A more recent version of the theory, the ‘old friends’ hypothesis, proposes the issue is not the cleanliness of your home, but whether your gut is encountering different types of microorganisms. Graham Rook, who developed the theory, suggests because we have a long evolutionary association with particular microorganisms, they are recognised by the immune system as harmless. But our gut microbiota are slowly changing due to our modern lifestyle, so we have fewer of the ‘old friend’ microbes that helped our immune system respond to foreign substances. There is evidence that taking antibiotics in childhood may increase your risk of food allergy, as they kill friendly gut bacteria as well as bad bacteria. “The microbiome in the gut will likely influence our ability to tolerate food or develop food allergy”, says Santos, particularly in early life.
A diverse diet from weaning onwards “has shown to be protective from development of food allergies”, as it helps develop beneficial gut bacteria, Santos adds. Read more about eating for a healthy gut on BBC Food.
Some research suggests a relationship between sun exposure when young and allergy risk.
An Australian and USA study examined the prevalence of anaphylaxis hospital admissions as well as epinephrine autoinjector prescriptions, most often used for the treatment of anaphylaxis, across the two countries. They observed lower rates in regions with more sunlight. A further study found Australian babies born in autumn and winter had higher rates of food allergy compared to those born in spring and summer. The researchers proposed the correlations could be due to vitamin D levels, a nutrient that is produced when skin is exposed to sunlight.
However, a German study found those with higher vitamin D rates at birth were more likely to develop a food allergy by three-years-old. “It may be a Goldilocks scenario”, Kari Nadeau writes in her book The End of Food Allergy, “both too little vitamin D and too much vitamin D are problematic”. Santos says, “we need more robust evidence” to assess the importance of vitamin D in allergy prevention.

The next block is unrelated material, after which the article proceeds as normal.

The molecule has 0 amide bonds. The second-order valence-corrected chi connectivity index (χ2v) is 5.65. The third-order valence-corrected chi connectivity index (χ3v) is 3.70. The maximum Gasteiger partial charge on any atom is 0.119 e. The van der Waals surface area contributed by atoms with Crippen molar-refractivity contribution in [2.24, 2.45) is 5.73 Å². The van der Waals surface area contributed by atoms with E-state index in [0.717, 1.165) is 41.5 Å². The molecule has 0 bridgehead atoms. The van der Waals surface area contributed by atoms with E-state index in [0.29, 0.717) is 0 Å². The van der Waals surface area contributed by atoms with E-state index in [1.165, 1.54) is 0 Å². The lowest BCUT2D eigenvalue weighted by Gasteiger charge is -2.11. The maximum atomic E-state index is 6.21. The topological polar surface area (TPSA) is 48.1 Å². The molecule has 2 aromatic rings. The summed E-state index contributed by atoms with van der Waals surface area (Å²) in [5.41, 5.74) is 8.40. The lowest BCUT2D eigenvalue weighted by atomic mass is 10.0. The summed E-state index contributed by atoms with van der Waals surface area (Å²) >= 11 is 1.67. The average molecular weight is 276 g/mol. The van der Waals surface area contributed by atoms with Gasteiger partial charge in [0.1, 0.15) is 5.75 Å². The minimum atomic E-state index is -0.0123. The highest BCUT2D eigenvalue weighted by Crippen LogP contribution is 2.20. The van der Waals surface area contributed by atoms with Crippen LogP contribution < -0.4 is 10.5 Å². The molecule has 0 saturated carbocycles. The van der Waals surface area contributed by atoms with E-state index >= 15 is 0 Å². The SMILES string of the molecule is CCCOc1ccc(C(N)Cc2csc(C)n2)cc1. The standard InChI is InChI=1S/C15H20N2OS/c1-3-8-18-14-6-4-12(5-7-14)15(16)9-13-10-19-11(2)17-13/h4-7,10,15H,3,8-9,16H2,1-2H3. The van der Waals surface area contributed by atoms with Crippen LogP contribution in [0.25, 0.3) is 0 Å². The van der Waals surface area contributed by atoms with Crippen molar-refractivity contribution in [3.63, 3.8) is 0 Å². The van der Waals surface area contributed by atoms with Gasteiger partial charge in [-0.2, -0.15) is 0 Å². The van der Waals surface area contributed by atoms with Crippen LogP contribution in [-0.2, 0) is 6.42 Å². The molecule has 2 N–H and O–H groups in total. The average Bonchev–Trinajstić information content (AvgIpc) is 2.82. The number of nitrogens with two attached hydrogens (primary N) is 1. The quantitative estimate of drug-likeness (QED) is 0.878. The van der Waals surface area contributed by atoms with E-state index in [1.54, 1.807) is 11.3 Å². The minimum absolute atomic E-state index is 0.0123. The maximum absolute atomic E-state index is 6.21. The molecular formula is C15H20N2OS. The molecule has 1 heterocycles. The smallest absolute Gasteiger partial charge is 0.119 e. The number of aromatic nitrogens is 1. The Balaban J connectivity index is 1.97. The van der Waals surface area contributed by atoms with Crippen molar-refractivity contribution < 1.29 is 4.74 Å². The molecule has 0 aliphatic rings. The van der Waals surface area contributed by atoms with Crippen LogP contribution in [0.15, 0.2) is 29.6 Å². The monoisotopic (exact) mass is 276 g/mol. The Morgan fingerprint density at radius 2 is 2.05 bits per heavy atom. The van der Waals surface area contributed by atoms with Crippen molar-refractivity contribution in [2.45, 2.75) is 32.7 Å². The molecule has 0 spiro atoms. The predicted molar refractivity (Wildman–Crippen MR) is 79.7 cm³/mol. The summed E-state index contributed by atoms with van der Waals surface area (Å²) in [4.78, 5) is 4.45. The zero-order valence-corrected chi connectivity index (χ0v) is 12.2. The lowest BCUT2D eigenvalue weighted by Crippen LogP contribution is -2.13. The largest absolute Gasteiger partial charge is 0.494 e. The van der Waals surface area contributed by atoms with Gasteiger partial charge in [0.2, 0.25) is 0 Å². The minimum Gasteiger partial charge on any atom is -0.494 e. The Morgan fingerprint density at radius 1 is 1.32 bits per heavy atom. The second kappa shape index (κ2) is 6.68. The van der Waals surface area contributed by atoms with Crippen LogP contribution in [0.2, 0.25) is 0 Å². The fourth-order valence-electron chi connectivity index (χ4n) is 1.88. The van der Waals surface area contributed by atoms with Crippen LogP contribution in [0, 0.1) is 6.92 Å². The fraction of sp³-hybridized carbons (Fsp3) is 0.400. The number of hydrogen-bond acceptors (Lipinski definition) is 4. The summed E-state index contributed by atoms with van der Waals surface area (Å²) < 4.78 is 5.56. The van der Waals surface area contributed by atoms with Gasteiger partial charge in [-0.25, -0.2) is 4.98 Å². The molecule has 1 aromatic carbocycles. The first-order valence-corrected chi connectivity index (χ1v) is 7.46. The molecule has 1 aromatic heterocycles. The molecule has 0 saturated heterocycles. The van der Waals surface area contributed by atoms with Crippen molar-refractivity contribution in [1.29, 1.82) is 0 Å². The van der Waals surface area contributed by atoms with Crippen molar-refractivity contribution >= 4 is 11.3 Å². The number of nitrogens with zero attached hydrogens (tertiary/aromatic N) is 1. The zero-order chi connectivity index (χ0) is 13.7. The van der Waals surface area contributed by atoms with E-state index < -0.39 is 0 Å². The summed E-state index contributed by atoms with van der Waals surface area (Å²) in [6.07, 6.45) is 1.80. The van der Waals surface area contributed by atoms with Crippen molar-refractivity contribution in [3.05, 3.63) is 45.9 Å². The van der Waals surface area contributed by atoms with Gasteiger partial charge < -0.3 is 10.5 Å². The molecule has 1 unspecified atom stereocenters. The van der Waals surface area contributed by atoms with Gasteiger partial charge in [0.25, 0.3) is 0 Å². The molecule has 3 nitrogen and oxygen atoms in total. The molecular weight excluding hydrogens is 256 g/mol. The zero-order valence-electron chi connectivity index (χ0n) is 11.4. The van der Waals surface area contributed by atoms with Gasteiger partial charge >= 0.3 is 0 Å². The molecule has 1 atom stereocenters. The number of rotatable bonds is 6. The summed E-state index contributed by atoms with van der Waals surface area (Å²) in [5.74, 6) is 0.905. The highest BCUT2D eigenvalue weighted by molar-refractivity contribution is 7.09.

In the UK we don’t get enough vitamin D between October and early March, so The Department of Health recommends many of us take a Vitamin D supplement during these months, or year-round for those who don’t go outside often. It also advises breastfed babies are given a vitamin D supplement from birth (infant formula is already fortified with vitamins) and all children from one to four years are given a daily supplement containing 10 micrograms of vitamin D. Read more about Vitamin D on BBC Food.
It isn’t only the rate of allergies that has increased, there has also been a gradual increase in the range foods people are allergic to. Santos suggests this could be due to an increased exposure to new foods, either because they’re being imported or through travel. “This happened a number years ago with kiwi”, she says, “it was not a fruit that was consumed in Europe, but then we started to see kiwi allergy” in the 1980s, after its introduction.
In theory, “we can be allergic to anything”, says Santos. However “eight groups of food constitute about 90 percent of food allergies”, she adds. The most common food allergies are cow’s milk, eggs, wheat, soya, peanuts, tree nuts, seeds and fish and shellfish.
The effect of allergies
Responses to allergies range from mild to severe anaphylaxis, which requires urgent medical attention and can be life threatening. There is currently no cure for food allergies, and managing the condition relies on avoiding the food and having an emergency treatment plan in the event of exposure. There are a number of tests for allergies, outlined on the NHS website. But allergies remain a worry and part of daily life for an increasing number of people.